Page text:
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'Varsity Blues' Trial Promises Fresh Insights in Old Scandal

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The first trial in the "Operation Varsity Blues" college admissions bribery scandal will begin this week.
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BOSTON (AP) — The first trial in the "Operation Varsity Blues" college admissions bribery scandal will begin this week, with the potential to shed light on investigators' tactics and brighten the spotlight on a secretive school selection process many have long complained is rigged to favor the rich.

Jury selection is beginning Wednesday in federal court in Boston in the case against two parents — former casino executive Gamal Abdelaziz and former Staples and Gap Inc. executive John Wilson — who are accused of paying hundreds of thousands of dollars to help get their kids into the University of Southern California by falsely presenting them as athletic recruits.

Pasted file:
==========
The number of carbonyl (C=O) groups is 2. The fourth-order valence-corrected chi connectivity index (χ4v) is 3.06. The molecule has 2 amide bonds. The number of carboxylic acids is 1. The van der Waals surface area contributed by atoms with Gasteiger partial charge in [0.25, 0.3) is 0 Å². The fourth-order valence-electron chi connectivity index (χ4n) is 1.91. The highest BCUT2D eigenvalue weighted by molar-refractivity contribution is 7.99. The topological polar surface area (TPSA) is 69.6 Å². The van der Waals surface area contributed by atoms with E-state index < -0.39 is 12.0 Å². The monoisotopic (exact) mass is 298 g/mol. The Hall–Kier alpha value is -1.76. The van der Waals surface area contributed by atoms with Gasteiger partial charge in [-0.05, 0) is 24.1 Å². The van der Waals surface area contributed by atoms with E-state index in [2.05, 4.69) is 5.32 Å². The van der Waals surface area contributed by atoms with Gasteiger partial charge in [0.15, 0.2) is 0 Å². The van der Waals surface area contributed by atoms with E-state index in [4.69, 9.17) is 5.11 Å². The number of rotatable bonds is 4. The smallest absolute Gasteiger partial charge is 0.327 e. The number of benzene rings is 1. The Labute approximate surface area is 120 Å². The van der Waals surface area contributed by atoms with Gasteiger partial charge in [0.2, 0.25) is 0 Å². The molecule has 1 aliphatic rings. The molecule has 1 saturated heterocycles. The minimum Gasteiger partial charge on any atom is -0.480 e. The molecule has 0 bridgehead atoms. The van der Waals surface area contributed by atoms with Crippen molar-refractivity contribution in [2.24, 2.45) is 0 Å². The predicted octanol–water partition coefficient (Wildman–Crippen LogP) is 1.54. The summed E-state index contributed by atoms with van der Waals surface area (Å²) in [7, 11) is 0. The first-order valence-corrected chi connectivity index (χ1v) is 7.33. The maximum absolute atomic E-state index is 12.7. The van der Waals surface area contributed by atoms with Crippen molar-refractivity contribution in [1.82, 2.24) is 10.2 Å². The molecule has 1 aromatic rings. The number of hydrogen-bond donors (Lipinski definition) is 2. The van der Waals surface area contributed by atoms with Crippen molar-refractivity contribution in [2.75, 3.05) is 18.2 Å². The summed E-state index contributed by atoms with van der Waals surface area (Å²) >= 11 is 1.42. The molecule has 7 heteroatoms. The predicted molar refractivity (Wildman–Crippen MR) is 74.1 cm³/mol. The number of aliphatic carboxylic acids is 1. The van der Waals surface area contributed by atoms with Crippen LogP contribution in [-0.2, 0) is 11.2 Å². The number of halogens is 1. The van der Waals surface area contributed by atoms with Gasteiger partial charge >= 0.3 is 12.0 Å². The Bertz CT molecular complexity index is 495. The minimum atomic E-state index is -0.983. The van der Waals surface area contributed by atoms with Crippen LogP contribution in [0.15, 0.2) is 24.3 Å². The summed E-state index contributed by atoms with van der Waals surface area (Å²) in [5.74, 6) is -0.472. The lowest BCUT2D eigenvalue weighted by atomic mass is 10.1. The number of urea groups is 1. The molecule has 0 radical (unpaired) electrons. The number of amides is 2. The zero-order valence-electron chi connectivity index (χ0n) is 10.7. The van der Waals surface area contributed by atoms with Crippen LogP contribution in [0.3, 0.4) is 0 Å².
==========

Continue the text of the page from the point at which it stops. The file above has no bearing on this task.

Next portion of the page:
Though they were among dozens of prominent parents, athletic coaches and others arrested across the country when the case exploded into the headlines over two years ago, theirs is the first to go trial.

Defense attorneys are expected to argue that they believed their payments were legitimate donations and that USC's treatment of their kids was routine for parents with deep pockets.

"The government appears to want to present its one-sided evidence that the 'school wasn't okay' with granting preferential admissions treatment for donations while at the same time blocking the defendants' evidence that, in fact, the school was okay with this arrangement," the two executives' lawyers wrote in a court filing.

Prosecutors say the defense is merely trying to muddy the waters in a clear-cut case of lying and fraud.

Since March 2019, a parade of wealthy parents have pleaded guilty to paying big bucks to help get their kids into school with rigged test scores or bogus athletic credentials. The group — including TV actresses Felicity Huffman and Lori Loughlin and Loughlin's fashion…
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